Lane County Farmer’s Market
We’re two weeks into November,
the air sharp as a blade of ice.
You buy a jar of blackberry honey
at a stall that conjures radiance.
I rest our bags on the ground;
sleek leeks, onions in crackly skins,
heavy carrots and potatoes. All around us,
people with baskets on their arms
touch, taste, weigh, praise. Exult.
Is it my imagination, or is everyone
light-hearted, happy, damn near giddy
with relief? “It’s going to be an amazing meal,”
a woman promises her companion. Their arms
cradle smooth-skinned butternut squash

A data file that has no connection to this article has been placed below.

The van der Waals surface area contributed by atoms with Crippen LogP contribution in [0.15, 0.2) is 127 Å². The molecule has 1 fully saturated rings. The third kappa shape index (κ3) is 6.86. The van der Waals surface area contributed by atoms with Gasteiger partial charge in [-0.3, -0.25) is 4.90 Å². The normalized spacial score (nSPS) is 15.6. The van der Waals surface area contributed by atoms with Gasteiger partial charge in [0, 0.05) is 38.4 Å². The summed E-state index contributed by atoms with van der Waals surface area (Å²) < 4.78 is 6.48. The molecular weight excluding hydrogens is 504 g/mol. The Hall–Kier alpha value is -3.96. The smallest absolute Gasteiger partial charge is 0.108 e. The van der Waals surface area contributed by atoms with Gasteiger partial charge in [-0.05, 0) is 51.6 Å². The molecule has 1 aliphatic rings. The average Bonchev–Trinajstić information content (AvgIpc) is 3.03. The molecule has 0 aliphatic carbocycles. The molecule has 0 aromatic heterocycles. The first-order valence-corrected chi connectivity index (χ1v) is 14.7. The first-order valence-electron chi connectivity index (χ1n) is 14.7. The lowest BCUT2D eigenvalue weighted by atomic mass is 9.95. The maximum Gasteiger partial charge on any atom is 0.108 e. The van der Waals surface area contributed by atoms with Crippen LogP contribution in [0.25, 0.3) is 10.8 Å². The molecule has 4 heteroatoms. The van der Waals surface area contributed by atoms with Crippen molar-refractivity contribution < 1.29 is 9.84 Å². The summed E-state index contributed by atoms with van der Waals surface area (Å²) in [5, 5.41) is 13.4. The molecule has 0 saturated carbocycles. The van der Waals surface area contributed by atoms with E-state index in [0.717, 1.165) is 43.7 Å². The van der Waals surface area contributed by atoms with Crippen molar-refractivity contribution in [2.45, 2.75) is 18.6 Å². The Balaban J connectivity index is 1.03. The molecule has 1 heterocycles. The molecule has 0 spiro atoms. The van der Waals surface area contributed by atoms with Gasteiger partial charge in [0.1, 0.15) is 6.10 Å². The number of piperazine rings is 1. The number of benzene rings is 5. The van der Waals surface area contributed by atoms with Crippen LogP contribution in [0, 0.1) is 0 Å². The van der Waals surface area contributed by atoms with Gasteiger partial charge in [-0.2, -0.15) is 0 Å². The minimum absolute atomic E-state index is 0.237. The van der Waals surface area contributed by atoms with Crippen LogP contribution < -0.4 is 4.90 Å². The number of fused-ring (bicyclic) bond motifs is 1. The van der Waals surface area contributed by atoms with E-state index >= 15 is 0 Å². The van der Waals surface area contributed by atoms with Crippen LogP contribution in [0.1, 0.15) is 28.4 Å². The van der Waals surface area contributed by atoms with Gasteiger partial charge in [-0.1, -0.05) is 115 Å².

and bulbous stalks of Brussel sprouts. I stand
beside a sapling that still bears green leaves,
scalloped edges gleaming gold. Right there,
in air almost cold enough to snow, my heart unfurls
like a fiddlehead fern—completely out of season.
My heart thinks its spring: the world opening up
after darkness, sun returning, seedlings emerging
like little emissaries from a country
called hope. Silly heart. It falls in love
with every person who strolls past. Reverently,
you tuck the amber jar into one of our bags.
As we walk, you name the soups in our future:
potato leek, carrot ginger, French onion.
Our bellies know we teeter on the edge
of the long darkness. But today, the word
November is just a series of black marks
on the calendar. Not our souls.